Many Texas taxpayers find the state’s franchise tax burdensome—particularly trucking companies. But a decision could lighten that load for many trucking companies by allowing refunds on some of the tax they’ve paid, namely, on fuel surcharge reimbursements.
Here’s what transpired: A Texas administrative law judge (ALJ) allowed a trucking company to exclude fuel surcharge reimbursements from its franchise tax calculation and ordered the Texas Comptroller of Public Accounts to pay refunds. The ALJ found the following company practices, among others, to be relevant in determining whether fuel surcharge reimbursements should be excluded from a company’s franchise tax calculation:
- The company contracts for fuel surcharge reimbursements from its customers.
- The company builds the cost per gallon for fuel into its contracted freight charges.
- The company states fuel surcharges on invoices to customers separately from other charges.
- The company accounts for fuel surcharges on its books and records as a separate revenue item.
If your company engages in these practices or similar practices, reach out to your tax professional to discuss whether you may be able to claim a refund in light of the decision. In general, a claim for refund must be made within four years of the date the tax becomes due and payable.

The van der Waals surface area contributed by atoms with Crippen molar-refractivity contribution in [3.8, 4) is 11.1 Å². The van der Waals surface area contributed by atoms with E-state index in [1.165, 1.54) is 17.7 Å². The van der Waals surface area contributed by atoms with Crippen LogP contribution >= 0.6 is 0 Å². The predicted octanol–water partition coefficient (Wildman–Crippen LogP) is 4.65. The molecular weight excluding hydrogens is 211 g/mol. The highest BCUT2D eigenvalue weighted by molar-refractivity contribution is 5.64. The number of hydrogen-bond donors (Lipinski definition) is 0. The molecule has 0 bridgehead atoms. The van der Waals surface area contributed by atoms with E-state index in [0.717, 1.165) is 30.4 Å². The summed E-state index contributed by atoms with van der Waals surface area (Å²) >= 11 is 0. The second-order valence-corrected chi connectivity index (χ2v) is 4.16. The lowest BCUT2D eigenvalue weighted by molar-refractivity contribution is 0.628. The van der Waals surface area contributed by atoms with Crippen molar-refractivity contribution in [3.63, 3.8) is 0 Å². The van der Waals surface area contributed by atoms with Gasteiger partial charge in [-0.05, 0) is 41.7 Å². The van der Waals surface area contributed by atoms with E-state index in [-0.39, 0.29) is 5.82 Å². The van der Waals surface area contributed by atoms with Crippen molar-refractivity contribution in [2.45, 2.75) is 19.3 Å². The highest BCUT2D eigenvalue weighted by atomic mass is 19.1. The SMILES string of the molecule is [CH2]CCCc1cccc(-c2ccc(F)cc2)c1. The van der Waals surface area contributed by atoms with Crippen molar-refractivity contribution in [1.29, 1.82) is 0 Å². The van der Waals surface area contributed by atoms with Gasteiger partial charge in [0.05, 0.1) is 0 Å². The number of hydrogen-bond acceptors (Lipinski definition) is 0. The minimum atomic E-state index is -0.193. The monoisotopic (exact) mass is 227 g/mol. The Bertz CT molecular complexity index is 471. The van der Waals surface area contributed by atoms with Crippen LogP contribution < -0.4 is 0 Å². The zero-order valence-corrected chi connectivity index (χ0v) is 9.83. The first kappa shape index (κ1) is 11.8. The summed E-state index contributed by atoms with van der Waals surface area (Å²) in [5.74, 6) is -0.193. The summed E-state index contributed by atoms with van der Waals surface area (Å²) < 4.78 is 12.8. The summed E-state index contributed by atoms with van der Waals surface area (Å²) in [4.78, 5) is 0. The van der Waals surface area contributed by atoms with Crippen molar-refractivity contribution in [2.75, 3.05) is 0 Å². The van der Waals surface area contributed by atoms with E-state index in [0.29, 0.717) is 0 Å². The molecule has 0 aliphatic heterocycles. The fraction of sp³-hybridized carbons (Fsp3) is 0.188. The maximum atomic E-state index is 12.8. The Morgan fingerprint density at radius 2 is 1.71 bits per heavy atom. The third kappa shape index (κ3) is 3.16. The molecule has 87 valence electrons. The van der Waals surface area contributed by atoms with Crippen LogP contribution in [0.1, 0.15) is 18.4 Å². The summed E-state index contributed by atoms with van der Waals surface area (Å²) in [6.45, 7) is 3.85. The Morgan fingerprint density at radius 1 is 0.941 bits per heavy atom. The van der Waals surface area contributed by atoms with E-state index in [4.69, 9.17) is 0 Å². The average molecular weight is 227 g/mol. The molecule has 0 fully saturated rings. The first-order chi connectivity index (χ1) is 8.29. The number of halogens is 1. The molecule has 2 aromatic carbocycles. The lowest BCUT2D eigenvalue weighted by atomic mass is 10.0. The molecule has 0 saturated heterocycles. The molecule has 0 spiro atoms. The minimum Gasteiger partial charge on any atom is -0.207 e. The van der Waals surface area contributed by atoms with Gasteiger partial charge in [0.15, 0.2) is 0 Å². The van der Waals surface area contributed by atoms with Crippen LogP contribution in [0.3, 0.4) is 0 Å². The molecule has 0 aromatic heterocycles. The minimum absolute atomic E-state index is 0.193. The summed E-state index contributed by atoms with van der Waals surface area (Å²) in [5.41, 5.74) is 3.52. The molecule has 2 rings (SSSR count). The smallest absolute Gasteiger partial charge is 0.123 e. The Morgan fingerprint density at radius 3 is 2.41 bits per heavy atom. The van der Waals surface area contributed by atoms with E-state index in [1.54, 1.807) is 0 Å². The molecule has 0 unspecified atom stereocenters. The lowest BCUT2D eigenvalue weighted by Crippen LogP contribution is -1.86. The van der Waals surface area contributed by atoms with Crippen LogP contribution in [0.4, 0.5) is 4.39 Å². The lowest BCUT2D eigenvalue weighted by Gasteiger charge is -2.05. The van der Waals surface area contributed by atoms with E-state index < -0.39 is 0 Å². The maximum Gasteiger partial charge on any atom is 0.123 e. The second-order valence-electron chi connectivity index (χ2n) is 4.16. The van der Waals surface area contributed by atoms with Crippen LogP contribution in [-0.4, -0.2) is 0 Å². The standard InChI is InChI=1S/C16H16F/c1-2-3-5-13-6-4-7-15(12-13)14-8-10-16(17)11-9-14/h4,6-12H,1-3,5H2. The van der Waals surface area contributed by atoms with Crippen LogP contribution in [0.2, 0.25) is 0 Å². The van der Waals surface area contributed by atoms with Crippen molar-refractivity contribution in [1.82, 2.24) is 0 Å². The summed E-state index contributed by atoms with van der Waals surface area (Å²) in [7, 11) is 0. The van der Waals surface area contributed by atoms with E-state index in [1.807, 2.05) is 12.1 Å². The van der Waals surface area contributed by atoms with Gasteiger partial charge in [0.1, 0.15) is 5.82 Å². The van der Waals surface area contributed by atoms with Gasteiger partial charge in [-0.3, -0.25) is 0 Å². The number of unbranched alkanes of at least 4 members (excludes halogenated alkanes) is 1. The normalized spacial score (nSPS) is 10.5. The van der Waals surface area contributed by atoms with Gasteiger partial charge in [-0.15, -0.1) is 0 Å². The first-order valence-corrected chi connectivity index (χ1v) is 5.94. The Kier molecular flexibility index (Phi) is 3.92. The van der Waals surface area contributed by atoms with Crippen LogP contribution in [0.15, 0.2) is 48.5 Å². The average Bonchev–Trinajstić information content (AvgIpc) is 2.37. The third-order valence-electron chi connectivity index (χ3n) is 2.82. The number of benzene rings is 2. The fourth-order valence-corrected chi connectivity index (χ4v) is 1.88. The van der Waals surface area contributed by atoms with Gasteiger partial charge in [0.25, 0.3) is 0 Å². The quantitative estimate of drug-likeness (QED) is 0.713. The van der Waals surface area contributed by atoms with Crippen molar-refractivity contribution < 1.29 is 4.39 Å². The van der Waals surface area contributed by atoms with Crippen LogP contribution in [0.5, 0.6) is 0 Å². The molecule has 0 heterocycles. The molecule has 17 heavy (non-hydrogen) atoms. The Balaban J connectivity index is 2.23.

The key takeaway: Fuel surcharges may be excludable for Texas franchise tax purposes, and refund opportunities may be available.
Details on the Decision
In the decision, the ALJ determined that the fuel costs for which the company received fuel surcharge reimbursements constituted ordinary and necessary business expenses that were otherwise deductible under Internal Revenue Code Section 162. However, due to the taxpayer’s more-than-reasonable expectation that it would be substantially repaid by its clients, the taxpayer didn’t deduct the expenses under Section 162 nor include the reimbursement payments in its federal gross receipts pursuant to federal income tax reimbursement theory.
Because the gross receipts reported on the company’s amended 2008 federal income tax return complied with federal law, the company properly amended its Texas franchise tax report for 2009 by using the amended gross receipts, thereby excluding the collected fuel surcharge reimbursements from its calculation of total revenue.
We’re Here to Help
If your company engages in the practices above and receives fuel surcharge reimbursements from its customers, reach out to your Moss Adams professional as soon as possible to determine whether you may be able to claim a refund for any Texas franchise tax paid on those reimbursements.